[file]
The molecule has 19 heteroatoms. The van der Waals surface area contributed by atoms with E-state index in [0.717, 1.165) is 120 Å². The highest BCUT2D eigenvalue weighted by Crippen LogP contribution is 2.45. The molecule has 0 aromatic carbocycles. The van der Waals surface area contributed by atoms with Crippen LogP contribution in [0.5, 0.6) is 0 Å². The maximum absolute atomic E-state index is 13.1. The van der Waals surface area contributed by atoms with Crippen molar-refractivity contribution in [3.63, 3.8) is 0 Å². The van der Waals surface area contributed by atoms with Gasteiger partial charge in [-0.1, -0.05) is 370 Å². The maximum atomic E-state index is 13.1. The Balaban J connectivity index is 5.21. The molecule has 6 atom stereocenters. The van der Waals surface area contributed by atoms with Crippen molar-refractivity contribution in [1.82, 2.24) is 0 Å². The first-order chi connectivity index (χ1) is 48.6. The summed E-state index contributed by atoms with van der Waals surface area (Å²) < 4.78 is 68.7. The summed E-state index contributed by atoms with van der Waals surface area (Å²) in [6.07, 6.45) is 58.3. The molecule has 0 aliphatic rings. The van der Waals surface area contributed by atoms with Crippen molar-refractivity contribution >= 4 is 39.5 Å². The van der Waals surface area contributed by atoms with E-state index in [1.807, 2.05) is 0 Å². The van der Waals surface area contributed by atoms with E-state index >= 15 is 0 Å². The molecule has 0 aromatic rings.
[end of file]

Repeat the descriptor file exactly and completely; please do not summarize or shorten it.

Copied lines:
The molecule has 19 heteroatoms. The van der Waals surface area contributed by atoms with E-state index in [0.717, 1.165) is 120 Å². The highest BCUT2D eigenvalue weighted by Crippen LogP contribution is 2.45. The molecule has 0 aromatic carbocycles. The van der Waals surface area contributed by atoms with Crippen LogP contribution in [0.5, 0.6) is 0 Å². The maximum absolute atomic E-state index is 13.1. The van der Waals surface area contributed by atoms with Crippen molar-refractivity contribution in [3.63, 3.8) is 0 Å². The van der Waals surface area contributed by atoms with Gasteiger partial charge in [-0.1, -0.05) is 370 Å². The maximum atomic E-state index is 13.1. The Balaban J connectivity index is 5.21. The molecule has 6 atom stereocenters. The van der Waals surface area contributed by atoms with Crippen molar-refractivity contribution in [1.82, 2.24) is 0 Å². The first-order chi connectivity index (χ1) is 48.6. The summed E-state index contributed by atoms with van der Waals surface area (Å²) < 4.78 is 68.7. The summed E-state index contributed by atoms with van der Waals surface area (Å²) in [6.07, 6.45) is 58.3. The molecule has 0 aliphatic rings. The van der Waals surface area contributed by atoms with Crippen molar-refractivity contribution >= 4 is 39.5 Å². The van der Waals surface area contributed by atoms with E-state index in [1.807, 2.05) is 0 Å². The van der Waals surface area contributed by atoms with E-state index >= 15 is 0 Å². The molecule has 0 aromatic rings.